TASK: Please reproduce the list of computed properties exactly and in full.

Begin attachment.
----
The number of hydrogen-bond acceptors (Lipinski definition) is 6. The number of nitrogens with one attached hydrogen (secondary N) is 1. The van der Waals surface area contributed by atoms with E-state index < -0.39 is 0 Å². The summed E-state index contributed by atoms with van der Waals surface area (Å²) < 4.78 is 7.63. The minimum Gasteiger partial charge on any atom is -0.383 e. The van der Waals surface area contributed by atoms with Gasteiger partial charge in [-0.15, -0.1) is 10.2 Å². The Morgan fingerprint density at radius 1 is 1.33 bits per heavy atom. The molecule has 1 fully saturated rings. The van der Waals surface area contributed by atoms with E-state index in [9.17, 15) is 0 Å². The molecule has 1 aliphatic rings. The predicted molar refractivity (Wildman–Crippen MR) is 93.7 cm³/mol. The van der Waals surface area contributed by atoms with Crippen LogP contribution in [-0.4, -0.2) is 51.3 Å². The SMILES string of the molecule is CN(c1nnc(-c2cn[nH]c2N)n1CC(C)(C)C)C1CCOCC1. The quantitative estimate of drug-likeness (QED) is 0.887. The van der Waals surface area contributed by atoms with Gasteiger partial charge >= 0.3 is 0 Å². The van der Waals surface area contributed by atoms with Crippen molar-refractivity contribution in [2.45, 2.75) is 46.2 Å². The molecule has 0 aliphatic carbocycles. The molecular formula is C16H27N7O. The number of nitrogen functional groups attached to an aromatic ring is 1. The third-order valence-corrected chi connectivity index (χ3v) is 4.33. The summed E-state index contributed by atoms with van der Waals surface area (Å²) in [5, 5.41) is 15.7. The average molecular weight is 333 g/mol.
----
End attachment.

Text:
The number of hydrogen-bond acceptors (Lipinski definition) is 6. The number of nitrogens with one attached hydrogen (secondary N) is 1. The van der Waals surface area contributed by atoms with E-state index < -0.39 is 0 Å². The summed E-state index contributed by atoms with van der Waals surface area (Å²) < 4.78 is 7.63. The minimum Gasteiger partial charge on any atom is -0.383 e. The van der Waals surface area contributed by atoms with Gasteiger partial charge in [-0.15, -0.1) is 10.2 Å². The Morgan fingerprint density at radius 1 is 1.33 bits per heavy atom. The molecule has 1 fully saturated rings. The van der Waals surface area contributed by atoms with E-state index in [9.17, 15) is 0 Å². The molecule has 1 aliphatic rings. The predicted molar refractivity (Wildman–Crippen MR) is 93.7 cm³/mol. The van der Waals surface area contributed by atoms with Crippen LogP contribution in [-0.4, -0.2) is 51.3 Å². The SMILES string of the molecule is CN(c1nnc(-c2cn[nH]c2N)n1CC(C)(C)C)C1CCOCC1. The quantitative estimate of drug-likeness (QED) is 0.887. The van der Waals surface area contributed by atoms with Gasteiger partial charge >= 0.3 is 0 Å². The van der Waals surface area contributed by atoms with Crippen molar-refractivity contribution in [2.45, 2.75) is 46.2 Å². The molecule has 0 aliphatic carbocycles. The molecular formula is C16H27N7O. The number of nitrogen functional groups attached to an aromatic ring is 1. The third-order valence-corrected chi connectivity index (χ3v) is 4.33. The summed E-state index contributed by atoms with van der Waals surface area (Å²) in [5, 5.41) is 15.7. The average molecular weight is 333 g/mol.